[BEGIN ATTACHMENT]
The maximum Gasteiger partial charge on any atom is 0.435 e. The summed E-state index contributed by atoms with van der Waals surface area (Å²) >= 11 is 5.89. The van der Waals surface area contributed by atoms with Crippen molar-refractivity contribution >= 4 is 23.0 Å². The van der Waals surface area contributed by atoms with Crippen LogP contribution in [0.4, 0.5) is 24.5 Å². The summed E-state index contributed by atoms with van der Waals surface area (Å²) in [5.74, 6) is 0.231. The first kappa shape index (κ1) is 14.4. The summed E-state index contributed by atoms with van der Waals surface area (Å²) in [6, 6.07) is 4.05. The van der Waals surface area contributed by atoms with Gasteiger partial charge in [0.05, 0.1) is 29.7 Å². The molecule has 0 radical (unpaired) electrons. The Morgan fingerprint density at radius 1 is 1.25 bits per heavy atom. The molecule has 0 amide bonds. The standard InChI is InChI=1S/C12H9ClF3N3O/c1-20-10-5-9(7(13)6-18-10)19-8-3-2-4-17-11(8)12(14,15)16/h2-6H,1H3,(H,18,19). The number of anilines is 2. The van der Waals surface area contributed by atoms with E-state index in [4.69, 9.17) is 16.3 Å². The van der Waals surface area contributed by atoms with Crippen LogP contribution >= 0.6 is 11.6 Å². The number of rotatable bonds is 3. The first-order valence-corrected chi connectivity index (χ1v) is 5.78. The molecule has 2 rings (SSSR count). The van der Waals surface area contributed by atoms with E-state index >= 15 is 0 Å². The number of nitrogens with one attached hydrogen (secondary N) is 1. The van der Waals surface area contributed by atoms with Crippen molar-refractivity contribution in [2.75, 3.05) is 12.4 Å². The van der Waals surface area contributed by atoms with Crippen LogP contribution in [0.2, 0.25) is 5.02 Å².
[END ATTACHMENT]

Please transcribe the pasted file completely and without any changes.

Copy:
The maximum Gasteiger partial charge on any atom is 0.435 e. The summed E-state index contributed by atoms with van der Waals surface area (Å²) >= 11 is 5.89. The van der Waals surface area contributed by atoms with Crippen molar-refractivity contribution >= 4 is 23.0 Å². The van der Waals surface area contributed by atoms with Crippen LogP contribution in [0.4, 0.5) is 24.5 Å². The summed E-state index contributed by atoms with van der Waals surface area (Å²) in [5.74, 6) is 0.231. The first kappa shape index (κ1) is 14.4. The summed E-state index contributed by atoms with van der Waals surface area (Å²) in [6, 6.07) is 4.05. The van der Waals surface area contributed by atoms with Gasteiger partial charge in [0.05, 0.1) is 29.7 Å². The molecule has 0 radical (unpaired) electrons. The Morgan fingerprint density at radius 1 is 1.25 bits per heavy atom. The molecule has 0 amide bonds. The standard InChI is InChI=1S/C12H9ClF3N3O/c1-20-10-5-9(7(13)6-18-10)19-8-3-2-4-17-11(8)12(14,15)16/h2-6H,1H3,(H,18,19). The number of anilines is 2. The van der Waals surface area contributed by atoms with E-state index in [4.69, 9.17) is 16.3 Å². The van der Waals surface area contributed by atoms with Crippen LogP contribution >= 0.6 is 11.6 Å². The number of rotatable bonds is 3. The first-order valence-corrected chi connectivity index (χ1v) is 5.78. The molecule has 2 rings (SSSR count). The van der Waals surface area contributed by atoms with E-state index >= 15 is 0 Å². The number of nitrogens with one attached hydrogen (secondary N) is 1. The van der Waals surface area contributed by atoms with Crippen molar-refractivity contribution in [2.75, 3.05) is 12.4 Å². The van der Waals surface area contributed by atoms with Crippen LogP contribution in [0.2, 0.25) is 5.02 Å².